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Funding lifeline for charity fighting homelessness in Darlington

700 club logo

A Darlington-based charity that provides accommodation and support services to vulnerable individuals, families and couples who are homeless or at risk of being so has benefited from funding from the Office of the Durham Police, Crime and Victims’ Commissioner and County Durham Community Foundation.

Over £150,000 of funding was made accessible to organisations in Country Durham and Darlington this year through the Community Safety Fund.

The Office of the Durham Police, Crime and Victims’ Commissioner is delighted to have been able to provide a share of this funding to the 700 Club, enabling them to tackle begging in Darlington town, by encouraging people to seek longer term help to improve their lives.

The funding 700 Club has received from the Community Safety Fund has enabled the charity to employ an outreach worker, who works with vulnerable people within Darlington identified as begging or sleeping rough.

The aim of the project is to develop a support pathway helping people out of their life on the street. The project’s outreach worker is crucial to the 700 Club for building trusting relationships with people in need.

Steve White, Acting Durham Police, Crime and Victims’ Commissioner said: “It is fantastic that we are able to support the 700 Club with this funding.  It has been outstanding how key support organisations in County Durham and Darlington have adapted amid the Covid-19 crisis in order to continue to provide their vital services, enabling more vulnerable people in our community to access the support they need.”

“The Street Outreach work 700 Club have been able to provide during this time is remarkable, as they have continued to work with individuals, support their needs and therefore help them remove the need to beg or sleep rough.

“700 Club has continued to provide temporary accommodation and support services to vulnerable individuals throughout the pandemic. Although the current situation is worrying for everyone, we need people to be aware that support still remains available at this time.”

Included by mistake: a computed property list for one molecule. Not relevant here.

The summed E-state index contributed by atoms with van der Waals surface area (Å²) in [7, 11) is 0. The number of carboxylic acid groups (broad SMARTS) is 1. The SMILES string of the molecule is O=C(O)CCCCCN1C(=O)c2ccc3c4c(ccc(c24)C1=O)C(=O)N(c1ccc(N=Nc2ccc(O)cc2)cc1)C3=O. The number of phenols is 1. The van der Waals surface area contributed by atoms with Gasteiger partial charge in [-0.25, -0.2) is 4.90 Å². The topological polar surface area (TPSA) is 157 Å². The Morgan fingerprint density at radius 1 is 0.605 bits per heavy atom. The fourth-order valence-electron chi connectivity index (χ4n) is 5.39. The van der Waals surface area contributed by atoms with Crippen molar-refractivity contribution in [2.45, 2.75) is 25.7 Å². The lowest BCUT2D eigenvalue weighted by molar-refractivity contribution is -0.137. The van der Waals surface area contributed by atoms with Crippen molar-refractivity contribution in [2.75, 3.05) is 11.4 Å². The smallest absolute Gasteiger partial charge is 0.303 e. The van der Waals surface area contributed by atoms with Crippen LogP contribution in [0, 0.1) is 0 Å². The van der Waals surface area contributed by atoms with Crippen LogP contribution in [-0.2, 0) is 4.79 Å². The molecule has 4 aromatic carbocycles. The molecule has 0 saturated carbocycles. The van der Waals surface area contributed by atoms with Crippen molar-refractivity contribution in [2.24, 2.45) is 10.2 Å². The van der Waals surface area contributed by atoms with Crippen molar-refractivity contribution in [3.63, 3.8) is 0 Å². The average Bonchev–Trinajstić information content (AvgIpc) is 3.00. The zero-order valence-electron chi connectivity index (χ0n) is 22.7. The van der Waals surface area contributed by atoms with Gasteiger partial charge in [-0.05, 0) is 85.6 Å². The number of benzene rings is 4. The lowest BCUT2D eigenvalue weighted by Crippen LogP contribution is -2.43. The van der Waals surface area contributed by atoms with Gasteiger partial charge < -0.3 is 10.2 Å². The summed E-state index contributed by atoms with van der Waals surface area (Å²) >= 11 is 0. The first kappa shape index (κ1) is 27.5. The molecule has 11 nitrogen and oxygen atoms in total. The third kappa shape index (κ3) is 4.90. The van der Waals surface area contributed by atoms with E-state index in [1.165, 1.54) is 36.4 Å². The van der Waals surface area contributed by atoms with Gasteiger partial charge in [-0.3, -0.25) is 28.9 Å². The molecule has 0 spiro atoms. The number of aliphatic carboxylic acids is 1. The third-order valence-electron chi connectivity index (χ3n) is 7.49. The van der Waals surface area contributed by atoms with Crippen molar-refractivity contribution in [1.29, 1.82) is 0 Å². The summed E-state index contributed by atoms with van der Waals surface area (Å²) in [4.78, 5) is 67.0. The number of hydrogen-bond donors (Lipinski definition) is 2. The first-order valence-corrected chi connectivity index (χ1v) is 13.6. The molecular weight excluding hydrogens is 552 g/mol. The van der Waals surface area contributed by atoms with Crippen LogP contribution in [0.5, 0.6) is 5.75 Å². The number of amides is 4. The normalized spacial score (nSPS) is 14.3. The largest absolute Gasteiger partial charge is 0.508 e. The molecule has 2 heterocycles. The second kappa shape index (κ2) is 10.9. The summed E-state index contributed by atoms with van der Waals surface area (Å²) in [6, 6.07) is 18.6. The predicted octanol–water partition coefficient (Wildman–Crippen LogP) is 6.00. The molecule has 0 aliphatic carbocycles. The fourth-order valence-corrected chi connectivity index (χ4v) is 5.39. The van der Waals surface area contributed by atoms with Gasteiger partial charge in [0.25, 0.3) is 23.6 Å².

The funding has helped deliver a project which is at the ‘sharp end’ of a multi-agency approach to end begging. The collaboration involves the police, civil enforcement, the Housing Options Team, Darlington Borough Council, and 700 Club.

The project has a four-strand approach – empathy, education, engagement and enforcement. Supported by Darlington’s Community Safety Partnership, the project works towards a safer Darlington for all.

700 Club Founder John Ellison wants to make sure people have what they need, so they no longer need to beg.

John Ellison said: “The big challenge was COVID-19. Ironically, lock-down achieved a strategic aim of the project – to stop the flow of money to beggars.”

“Empty streets during lockdown meant that begging stopped completely. Although the worker continued the daily check, only since the lockdown ended have people began to beg again.”

“But COVID-19 did not solve the issues that individuals had prior to lockdown and therefore the work could not stop.”

“Although we are seeing a decrease in the numbers begging which was our overall aim, this project has now turned into a prevention project and educating the public into knowing that they can help stop begging.”

“We want the public to know that by donating to a local Darlington Charity such as 700 Club we can work to solve the issue.”

For further information visit https://www.700club.org.uk/

Posted on Thursday 10th December 2020
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